Bill Would Let CA Churches Turn Unused Property Into Affordable Housing - Here's Why That's a Big Deal
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California Assemblywoman Buffy Wicks (D-Oakland) recently introduced a bill that would make it easier for faith communities to build affordable housing by reducing parking requirements.
Wicks presented Assembly Bill 2244 on Feb. 16, with the purpose of allowing church leaders to turn their underused land into a residential area.
According to Religion News, Wicks' office developed a fact sheet indicating that state law has lowered some parking requirements for housing on church properties. The problem is that local governments associate the regulations with existing religious institutions, not those for future developments.
The current law permits religious institutions to remove up to 50 percent of their existing parking for the purpose of creating affordable housing on their land.
The fact sheet says, "These interpretations strictly limit the applicability of this important housing option for all future congregations that may wish to support and address the housing needs of their local community."
Wicks says the proposed measure would assist with California's housing crisis.
"You have a nonprofit developer who wants to build housing. You have a church who has the land who wants to build the housing," Wick explained. "We have a big need for affordable housing, and yet it wasn't happening because the cities were putting these parking requirements on these churches around how many parking spots they need depending on the size of the church."
She added, "This felt like an honestly pretty simple solution."
IKAR, a Jewish congregation in Los Angeles, purchased property five years ago to build a synagogue and community center. The group chose to develop 55 units of housing for formerly unhoused senior citizens.
But, parking restrictions for IKAR would require that two layers of underground parking be built, which is costly. Brooke Wirtschafter, IKAR's director of community organizing, said she supports Wicks' legislation.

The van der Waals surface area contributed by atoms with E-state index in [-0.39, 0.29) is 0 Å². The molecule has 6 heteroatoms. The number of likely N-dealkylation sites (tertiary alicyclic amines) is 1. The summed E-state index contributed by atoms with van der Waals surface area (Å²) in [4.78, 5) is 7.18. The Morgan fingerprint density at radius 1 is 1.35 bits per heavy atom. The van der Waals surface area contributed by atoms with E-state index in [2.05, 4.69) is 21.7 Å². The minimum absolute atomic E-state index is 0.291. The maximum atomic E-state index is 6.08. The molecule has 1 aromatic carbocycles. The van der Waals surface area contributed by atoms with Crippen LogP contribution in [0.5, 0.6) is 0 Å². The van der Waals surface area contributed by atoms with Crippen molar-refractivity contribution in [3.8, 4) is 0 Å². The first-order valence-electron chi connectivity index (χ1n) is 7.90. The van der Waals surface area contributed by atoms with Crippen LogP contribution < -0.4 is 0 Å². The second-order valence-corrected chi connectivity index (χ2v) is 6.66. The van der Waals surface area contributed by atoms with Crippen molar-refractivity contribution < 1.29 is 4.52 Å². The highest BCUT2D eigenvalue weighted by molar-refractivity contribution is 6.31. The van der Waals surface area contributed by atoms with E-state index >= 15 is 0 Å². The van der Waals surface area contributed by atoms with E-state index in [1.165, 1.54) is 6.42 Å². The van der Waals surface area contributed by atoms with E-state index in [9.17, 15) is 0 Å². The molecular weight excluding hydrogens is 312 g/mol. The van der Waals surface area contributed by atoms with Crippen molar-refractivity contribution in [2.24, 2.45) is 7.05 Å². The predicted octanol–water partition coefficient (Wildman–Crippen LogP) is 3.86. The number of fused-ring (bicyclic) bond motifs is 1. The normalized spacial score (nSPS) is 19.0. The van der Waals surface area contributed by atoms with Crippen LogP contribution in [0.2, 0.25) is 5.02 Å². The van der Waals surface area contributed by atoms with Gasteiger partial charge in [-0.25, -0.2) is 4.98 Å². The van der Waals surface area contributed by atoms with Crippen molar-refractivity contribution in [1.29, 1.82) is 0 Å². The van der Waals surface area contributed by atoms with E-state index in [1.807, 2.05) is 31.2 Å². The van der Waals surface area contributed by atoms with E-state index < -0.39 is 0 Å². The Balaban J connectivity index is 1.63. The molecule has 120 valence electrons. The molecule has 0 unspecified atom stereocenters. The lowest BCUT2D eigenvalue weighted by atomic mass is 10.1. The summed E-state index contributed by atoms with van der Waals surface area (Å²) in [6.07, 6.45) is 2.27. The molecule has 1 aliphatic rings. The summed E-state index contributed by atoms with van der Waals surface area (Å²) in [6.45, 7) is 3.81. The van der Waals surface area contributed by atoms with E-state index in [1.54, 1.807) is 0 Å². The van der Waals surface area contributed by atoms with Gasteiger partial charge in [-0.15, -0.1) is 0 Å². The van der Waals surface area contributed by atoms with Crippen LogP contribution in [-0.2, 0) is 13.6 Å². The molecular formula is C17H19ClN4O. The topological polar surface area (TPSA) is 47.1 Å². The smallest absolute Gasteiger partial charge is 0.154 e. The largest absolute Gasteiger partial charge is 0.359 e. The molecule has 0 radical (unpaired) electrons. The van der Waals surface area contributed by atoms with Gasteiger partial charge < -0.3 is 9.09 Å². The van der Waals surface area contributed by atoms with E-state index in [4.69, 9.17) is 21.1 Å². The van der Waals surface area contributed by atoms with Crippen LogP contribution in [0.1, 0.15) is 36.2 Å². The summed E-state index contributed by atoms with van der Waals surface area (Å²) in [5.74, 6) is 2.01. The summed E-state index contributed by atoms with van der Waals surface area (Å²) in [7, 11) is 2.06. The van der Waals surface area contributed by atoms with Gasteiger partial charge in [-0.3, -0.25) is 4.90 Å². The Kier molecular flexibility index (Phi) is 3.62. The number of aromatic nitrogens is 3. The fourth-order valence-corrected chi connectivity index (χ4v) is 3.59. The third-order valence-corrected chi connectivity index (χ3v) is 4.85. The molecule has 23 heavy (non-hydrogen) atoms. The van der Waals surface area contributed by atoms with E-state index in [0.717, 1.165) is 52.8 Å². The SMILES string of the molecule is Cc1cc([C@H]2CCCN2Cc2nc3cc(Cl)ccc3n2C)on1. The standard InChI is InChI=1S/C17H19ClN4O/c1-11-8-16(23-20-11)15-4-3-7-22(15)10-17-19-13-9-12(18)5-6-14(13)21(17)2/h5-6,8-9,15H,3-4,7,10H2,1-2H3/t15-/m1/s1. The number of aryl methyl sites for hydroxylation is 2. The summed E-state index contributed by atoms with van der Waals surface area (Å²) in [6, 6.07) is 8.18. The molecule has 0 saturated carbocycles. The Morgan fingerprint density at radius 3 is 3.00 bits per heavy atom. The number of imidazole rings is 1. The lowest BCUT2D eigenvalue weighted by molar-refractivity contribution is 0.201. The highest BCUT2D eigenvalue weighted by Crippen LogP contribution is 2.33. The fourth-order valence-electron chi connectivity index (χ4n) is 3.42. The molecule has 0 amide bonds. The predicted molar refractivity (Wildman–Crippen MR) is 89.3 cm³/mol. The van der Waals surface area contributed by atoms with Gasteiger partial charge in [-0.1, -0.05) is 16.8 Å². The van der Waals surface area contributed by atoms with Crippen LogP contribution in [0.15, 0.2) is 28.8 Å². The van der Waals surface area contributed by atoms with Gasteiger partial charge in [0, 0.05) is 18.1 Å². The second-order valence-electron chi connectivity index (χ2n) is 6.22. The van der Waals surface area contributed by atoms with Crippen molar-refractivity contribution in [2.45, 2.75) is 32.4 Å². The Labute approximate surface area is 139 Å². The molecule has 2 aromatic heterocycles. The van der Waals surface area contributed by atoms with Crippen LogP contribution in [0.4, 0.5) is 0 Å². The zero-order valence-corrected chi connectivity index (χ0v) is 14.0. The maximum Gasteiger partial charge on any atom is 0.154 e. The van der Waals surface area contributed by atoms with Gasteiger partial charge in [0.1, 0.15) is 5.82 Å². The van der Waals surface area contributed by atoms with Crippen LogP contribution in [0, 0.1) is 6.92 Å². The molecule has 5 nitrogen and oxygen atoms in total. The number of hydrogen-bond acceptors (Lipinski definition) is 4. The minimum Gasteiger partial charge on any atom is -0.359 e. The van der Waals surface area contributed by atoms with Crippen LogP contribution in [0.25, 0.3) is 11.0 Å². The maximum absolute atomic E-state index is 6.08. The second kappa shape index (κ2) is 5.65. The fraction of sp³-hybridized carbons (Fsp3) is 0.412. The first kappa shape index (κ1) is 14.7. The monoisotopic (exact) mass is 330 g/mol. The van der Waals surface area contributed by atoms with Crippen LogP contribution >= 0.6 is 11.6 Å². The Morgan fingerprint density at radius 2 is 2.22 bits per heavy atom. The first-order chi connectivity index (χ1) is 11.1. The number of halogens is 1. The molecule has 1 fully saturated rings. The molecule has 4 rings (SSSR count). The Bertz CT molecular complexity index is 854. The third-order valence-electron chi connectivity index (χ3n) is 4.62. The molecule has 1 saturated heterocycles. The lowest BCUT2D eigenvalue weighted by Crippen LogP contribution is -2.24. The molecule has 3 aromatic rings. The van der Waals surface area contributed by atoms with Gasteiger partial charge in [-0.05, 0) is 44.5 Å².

"There are many houses of worship that are looking into building affordable housing right now on their properties, and they're running into a number of zoning restrictions that are making that more difficult and more costly," Wirtschafter said. "This is one among several issues that is raising the difficulty and cost of building affordable housing on faith community sites."
She continued, "As we began the process of thinking about what does it mean for us to have a home in Los Angeles, and to live out our values in the process of having a home, it means creating homes for other people because that is the greatest need right now."
Meanwhile, the national nonprofit Enterprise Community Partners announced on Feb. 23 that $8.5 million in grants from the Wells Fargo Foundation was donated to help houses of worship in Atlanta, New York, Seattle, Baltimore, and Miami transform underutilized land into affordable homes and community facilities.
Funding from Wells Fargo will help broaden Enterprise's Faith-Based Development Initiative, which will partner with churches to develop nearly 6,000 affordable homes — including 1,000 in Atlanta.
"As community anchors, houses of worship are at the center of so many lives and working together, we can bring a whole new level of innovation to the housing supply challenge," said Eileen Fitzgerald, Wells Fargo's head of housing affordability philanthropy.
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